CLOSED – Melbourne

THIS COMPETITION IS NOW CLOSED

Courtesy of the random number generator at Random.org, the winner is Daniel (Malcom and Rush).

___________________________________

What could be more up the alley laneway of the Melbourne Urbanist than a book about Melbourne?!

Courtesy of UNSW Press (a.k.a. New South), I have a hard cover copy of Melbourne author Sophie Cunningham‘s wonderful new book, Melbourne, to give away to a lucky reader.

This is one of a series of books on Australian capital cities UNSW Press is publishing, as I’ve mentioned before.

You can read the Foreword and first chapter of the book here. This is a Q&A with Sophie Cunningham conducted by Jo Case of Readings.

I haven’t seen a critical review yet (it’s a new book) but here’s some of what Jo Case has to say about Melbourne in her write-up for Readings:

What makes Melbourne different – and completely engrossing – is the patchwork of public and private. It’s the difference between riding an official tour bus around a city and having a resident take you on a personal journey, stopping by their favourite haunts while telling you stories that reflect the broader history of a city. The former is about getting an overview of agreed-upon significant icons and events; the latter is a deeper, if necessarily narrower, experience. It’s about sampling the soul of a city, which is what Cunningham does brilliantly.

And here’s the publisher’s blurb:

Sophie Cunningham writes a year in the city’s life, a year that takes us from the heatwave that culminated on Black Saturday when temperatures soared to 47 degrees to the destructive deluge of a hailstorm. She walks through Melbourne’s oldest suburb to its largest market, she goes to the footy and to the comedy festival, she talks publishing and learns how to use a letterpress. Along the way she journeys deep into her own recollections of the city she grew up in, and tells stories from its history: the theft of Picasso’s Weeping Woman, the Hoddle Street massacre, William Barak’s trek from Healesville, the Westgate Bridge Disaster, the high drama of the 1970 and 2009 AFL grand finals and the Market Murders of the sixties. She strolls by Melbourne’s rivers and creeks while considering the history of the wetlands and river that sit at Melbourne’s heart. She clambers through the drains that lie beneath. For it is water – the corralling of it, the excess of it, the squandering of it, the lack of it – that defines Melbourne’s history, its present and its future.

As with previous giveaways, you don’t have to do any serious work. I’ll determine who gets the book entirely randomly, using the trusty random number generator at Random.org. So everyone will have exactly the same chance. All I ask is that you nominate your favourite book, film or television portrayal of Melbourne (or all three!). It’ll make no difference to your chances of winning but it would be nice if you could offer a little explanation. But if you just want to say Homicide, My Brother Jack or On The Beach, so be it (no paintings though, I’ll keep that for another comp). You don’t have to be original either, you can nominate the same work someone else has already nominated.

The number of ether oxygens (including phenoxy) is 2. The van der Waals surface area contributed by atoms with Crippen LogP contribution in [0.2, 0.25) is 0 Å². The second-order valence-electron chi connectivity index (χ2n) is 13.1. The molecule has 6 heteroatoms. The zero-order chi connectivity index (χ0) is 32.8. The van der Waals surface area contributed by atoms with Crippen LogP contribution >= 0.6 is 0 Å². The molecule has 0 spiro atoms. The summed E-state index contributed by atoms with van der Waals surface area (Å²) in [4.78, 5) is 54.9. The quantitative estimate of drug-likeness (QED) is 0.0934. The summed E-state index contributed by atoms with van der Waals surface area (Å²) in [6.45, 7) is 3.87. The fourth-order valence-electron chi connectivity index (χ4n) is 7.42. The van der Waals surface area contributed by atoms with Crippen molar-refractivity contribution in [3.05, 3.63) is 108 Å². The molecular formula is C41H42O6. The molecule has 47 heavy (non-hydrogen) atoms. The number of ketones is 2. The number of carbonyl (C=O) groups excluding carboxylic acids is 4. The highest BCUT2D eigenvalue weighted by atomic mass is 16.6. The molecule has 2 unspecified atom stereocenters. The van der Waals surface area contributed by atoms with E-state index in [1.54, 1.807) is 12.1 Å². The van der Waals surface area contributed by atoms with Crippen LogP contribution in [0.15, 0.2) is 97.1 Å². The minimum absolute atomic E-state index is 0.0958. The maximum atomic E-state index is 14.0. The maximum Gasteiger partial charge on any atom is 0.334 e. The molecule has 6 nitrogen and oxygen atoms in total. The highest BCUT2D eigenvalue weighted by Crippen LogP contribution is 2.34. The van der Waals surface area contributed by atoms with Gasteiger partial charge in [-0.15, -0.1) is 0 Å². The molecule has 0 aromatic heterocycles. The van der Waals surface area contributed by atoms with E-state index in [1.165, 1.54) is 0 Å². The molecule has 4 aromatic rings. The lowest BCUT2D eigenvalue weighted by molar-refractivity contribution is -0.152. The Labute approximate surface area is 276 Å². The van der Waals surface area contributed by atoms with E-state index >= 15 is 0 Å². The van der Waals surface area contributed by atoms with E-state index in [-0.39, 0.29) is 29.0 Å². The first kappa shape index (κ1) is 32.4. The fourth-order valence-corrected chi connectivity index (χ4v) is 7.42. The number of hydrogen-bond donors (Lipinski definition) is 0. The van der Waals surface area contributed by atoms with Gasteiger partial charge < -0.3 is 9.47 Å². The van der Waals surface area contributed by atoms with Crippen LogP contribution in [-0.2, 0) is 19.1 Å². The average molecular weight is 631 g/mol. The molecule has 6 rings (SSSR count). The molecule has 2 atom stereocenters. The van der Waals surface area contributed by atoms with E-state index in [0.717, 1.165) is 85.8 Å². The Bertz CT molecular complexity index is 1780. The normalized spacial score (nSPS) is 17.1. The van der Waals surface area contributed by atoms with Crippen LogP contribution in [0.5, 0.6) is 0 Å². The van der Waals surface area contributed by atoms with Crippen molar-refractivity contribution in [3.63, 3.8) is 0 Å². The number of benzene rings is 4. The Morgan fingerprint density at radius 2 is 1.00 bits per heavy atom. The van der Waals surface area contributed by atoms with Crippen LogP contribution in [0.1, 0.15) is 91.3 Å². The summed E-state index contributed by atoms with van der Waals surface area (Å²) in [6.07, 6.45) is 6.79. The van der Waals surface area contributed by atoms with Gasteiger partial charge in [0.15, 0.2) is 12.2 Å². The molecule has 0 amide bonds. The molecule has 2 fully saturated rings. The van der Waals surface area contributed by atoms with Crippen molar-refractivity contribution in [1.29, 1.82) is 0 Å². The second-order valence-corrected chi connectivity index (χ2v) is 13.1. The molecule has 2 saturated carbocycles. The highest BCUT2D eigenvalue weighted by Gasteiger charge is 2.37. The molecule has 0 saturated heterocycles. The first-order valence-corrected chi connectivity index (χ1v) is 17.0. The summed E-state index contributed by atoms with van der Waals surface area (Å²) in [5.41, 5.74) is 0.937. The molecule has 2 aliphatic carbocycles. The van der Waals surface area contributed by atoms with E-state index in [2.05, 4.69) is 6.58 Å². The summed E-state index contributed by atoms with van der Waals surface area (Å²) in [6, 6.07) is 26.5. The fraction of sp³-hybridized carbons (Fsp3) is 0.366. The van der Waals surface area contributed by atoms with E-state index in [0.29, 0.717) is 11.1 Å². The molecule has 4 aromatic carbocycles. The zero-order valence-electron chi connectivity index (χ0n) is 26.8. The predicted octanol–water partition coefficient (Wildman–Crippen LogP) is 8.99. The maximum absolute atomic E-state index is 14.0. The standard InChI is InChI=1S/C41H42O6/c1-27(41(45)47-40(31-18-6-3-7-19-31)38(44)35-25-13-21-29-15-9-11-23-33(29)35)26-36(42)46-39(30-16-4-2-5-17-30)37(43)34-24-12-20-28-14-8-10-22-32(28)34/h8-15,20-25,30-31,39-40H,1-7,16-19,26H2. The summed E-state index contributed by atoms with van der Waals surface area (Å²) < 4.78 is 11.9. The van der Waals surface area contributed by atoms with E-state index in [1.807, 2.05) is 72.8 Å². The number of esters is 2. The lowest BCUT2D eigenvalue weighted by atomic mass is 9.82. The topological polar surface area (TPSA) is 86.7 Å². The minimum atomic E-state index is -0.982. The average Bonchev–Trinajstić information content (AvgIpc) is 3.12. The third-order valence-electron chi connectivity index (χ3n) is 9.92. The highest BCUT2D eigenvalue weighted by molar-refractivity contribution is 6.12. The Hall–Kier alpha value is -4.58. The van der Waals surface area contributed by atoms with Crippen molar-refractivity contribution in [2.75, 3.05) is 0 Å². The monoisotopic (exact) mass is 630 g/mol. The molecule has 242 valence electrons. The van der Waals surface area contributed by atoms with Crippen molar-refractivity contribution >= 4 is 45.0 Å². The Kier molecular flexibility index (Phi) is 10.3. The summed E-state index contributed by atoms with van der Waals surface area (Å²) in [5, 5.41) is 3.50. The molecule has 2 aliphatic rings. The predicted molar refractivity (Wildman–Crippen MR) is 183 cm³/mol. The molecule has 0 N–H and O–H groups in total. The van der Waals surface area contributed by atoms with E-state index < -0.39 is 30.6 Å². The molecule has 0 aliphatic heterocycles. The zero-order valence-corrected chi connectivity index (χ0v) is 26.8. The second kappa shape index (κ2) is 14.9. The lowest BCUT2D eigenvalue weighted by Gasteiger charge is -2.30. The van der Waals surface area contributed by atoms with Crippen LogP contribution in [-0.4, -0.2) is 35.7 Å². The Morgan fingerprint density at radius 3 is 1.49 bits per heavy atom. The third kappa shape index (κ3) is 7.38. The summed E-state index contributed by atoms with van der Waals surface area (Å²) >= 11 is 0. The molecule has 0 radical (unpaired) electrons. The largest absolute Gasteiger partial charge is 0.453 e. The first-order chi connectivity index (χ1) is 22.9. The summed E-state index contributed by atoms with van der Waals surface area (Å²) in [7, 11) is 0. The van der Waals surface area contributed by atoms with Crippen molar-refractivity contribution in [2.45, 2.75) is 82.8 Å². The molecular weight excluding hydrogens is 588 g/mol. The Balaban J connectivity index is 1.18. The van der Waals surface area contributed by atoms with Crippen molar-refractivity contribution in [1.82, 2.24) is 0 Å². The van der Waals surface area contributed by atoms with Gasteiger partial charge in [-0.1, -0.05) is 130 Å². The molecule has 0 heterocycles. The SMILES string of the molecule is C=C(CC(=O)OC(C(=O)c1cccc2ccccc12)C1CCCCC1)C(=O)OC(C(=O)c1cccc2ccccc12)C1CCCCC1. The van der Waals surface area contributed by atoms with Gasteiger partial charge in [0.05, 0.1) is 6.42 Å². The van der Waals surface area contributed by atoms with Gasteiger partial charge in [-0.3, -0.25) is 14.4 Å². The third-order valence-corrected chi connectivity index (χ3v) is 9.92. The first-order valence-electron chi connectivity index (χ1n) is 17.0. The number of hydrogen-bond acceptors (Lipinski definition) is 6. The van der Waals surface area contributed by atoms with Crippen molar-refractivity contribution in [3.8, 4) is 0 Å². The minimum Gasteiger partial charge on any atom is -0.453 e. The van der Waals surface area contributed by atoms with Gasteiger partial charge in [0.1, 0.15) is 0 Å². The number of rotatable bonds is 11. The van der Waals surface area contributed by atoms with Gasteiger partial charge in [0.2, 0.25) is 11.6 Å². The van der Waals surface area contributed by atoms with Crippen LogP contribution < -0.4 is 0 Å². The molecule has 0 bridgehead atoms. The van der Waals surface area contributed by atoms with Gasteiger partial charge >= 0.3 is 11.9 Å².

To enter, just respond by commenting below, nominating your favourite Melbourne-related literary work i.e. book, film or television program. Entries close Saturday August 13, at midday. One entry only per person, please. I’ll announce the winner here and e-mail him or her direct. The winner will have to give me an address to post the book to (usually the winner would deal direct with the publisher but I cocked up this one). Apologies to international readers but due to Australia’s ridiculously high postage costs, they can enter but they can’t win (unless they’ve got access to an Australian address).

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42 Comments on “CLOSED – Melbourne”

  1. Will says:

    Three Dollars by Elliot Perlman. Also made in to a film. Great.

  2. leongoh says:

    Shane Maloney’s Murray Whelan series.

  3. Q.maisie says:

    I nominate “Stealing Picasso” by Anson Cameron. It’s set in Melbourne at the time that Picasso’s Weeping Woman was stolen from the National Art Gallery. It’s a great romp through the Gallery, Melbourne’s arcades and even stretches out to Thomastown. Loved it. Nothing like reading a good story and seeing your home town come to life so lovingly.

  4. Michael O says:

    The Castle gets my vote! I love how uniquely Australian the film is, and the way it shows so many different aspects of Melbourne, both people and the built environment!